The ski season is officially open and the keeners have taken their first turns. I know our CIO, Jim Hall, is an avid skier so I sat down with him recently to discuss portfolio risk management and how it relates to skiing.
CW: Jim, welcome back to Risk Road. This time I want to go a bit more general with things. Why don’t you give us a sense of why risk management is important to your CIO role.
JH: One of the most important aspects of my role as CIO involves conducting portfolio risk management reviews twice a year. These reviews are designed to ensure our investment process is being followed and that our culture remains supportive of our investment philosophy. Are we doing the right things to ensure we are putting the odds in client’s favour by selecting high quality companies, run by excellent management teams, purchased at a discount to fair value?
CW: Within that framework, what would you say is the most important risk factor?
JH: To me, our investment discipline is the most important risk factor. Nothing else comes close, be it company results, sector exposure, geographic exposure, or any number of macro risks. Without the foundation of our investment process, the other risks may get amplified. With it, I have confidence that the portfolios we build will be diversified and resilient.
CW: What is the worry, Jim? It seems everything in the equity world is all good right now.
JH: With many markets continuing to hit new highs, I get even more focused on ensuring our process is being followed. That is because the longer the bull market runs, the more likely you are to get sucked in and drop the tenets of your investment philosophy—perhaps your time horizon shortens, or your risk appetite grows, or your risk management mentality slides, because you continue to be rewarded for taking risk.
That’s where we are right now. That’s the bigger risk—the longer and longer (and longer) into a bull market in all assets you get, the higher the risk that you start telling yourself they always go up. My most important job as CIO is to ensure that kind of thinking doesn’t happen in our process.
CW: Can you describe the risk management process you and your team follow?
JH: Sure. I would compare it to an elevator ride. Each floor represents a different part of the process and I ride up and visit each floor on my twice-yearly tour (Figure 1). The first floor is the decision-making environment, i.e., our investment culture. This is a stop to ensure we are following our process and we are engaging with one another in important conversations of varying viewpoints with candour. If this is not running properly, I get very nervous. It is also a stop to evaluate process improvements to make sure we have systems in place to ensure our inventory of high quality companies continues to grow. My current evaluation is that we are in a good spot here.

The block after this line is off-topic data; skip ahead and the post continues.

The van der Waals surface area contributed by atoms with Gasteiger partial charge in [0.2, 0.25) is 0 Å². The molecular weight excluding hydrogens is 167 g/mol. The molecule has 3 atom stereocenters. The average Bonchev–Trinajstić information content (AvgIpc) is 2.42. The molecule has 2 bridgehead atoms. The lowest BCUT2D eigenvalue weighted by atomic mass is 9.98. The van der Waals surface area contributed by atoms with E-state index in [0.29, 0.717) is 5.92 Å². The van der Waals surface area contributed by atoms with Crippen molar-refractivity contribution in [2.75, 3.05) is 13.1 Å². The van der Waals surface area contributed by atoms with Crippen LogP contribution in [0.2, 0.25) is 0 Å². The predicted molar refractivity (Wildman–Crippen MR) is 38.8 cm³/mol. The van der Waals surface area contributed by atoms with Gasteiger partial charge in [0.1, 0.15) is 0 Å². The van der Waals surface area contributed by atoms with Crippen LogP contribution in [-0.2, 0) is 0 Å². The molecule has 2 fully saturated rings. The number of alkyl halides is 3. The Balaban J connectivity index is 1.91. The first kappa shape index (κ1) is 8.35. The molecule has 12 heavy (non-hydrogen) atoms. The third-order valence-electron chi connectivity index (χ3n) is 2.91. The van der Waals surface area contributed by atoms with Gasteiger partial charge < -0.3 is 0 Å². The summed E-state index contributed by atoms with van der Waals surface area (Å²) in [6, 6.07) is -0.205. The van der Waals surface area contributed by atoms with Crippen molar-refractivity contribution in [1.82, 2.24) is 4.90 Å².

Figure 1. Mawer Risk Management Framework
Figure 1. JH: This diagram summarizes our risk management approach and I view it more as a CIO elevator. I stop at each floor to take a look around and engage in conversations to understand our risk exposures.
CW: Great, first floor and investment culture ticks the box. What’s next?
JH: When the doors open on floor two, I am looking at security selection – how we arrive at buy/sell decisions. Specifically, I am looking at how the teams are using our investment matrix to make position size decisions. The matrix plots investments based on their overall quality versus their overall return potential. Ultimately, those with the highest combination of quality and return potential justify the highest position size in the portfolio, and vice versa. I stop here to ensure position size decisions make sense based on the team’s overall assessment and evaluate justifications for why there may be differences. I play a bit of devil’s advocate here to ensure our rationales are not reliant on any single scenario playing out.
CW: Is there anything that has changed recently to help you with floor two?
JH: We are using technology tools better. In the case of the matrix, we back-tested our sizing decisions and determined they are adding value over an equal-weighted portfolio. We’ve improved our ability to evaluate each stage of our investment process with this type of analysis.
CW: What about sector and geographic exposures?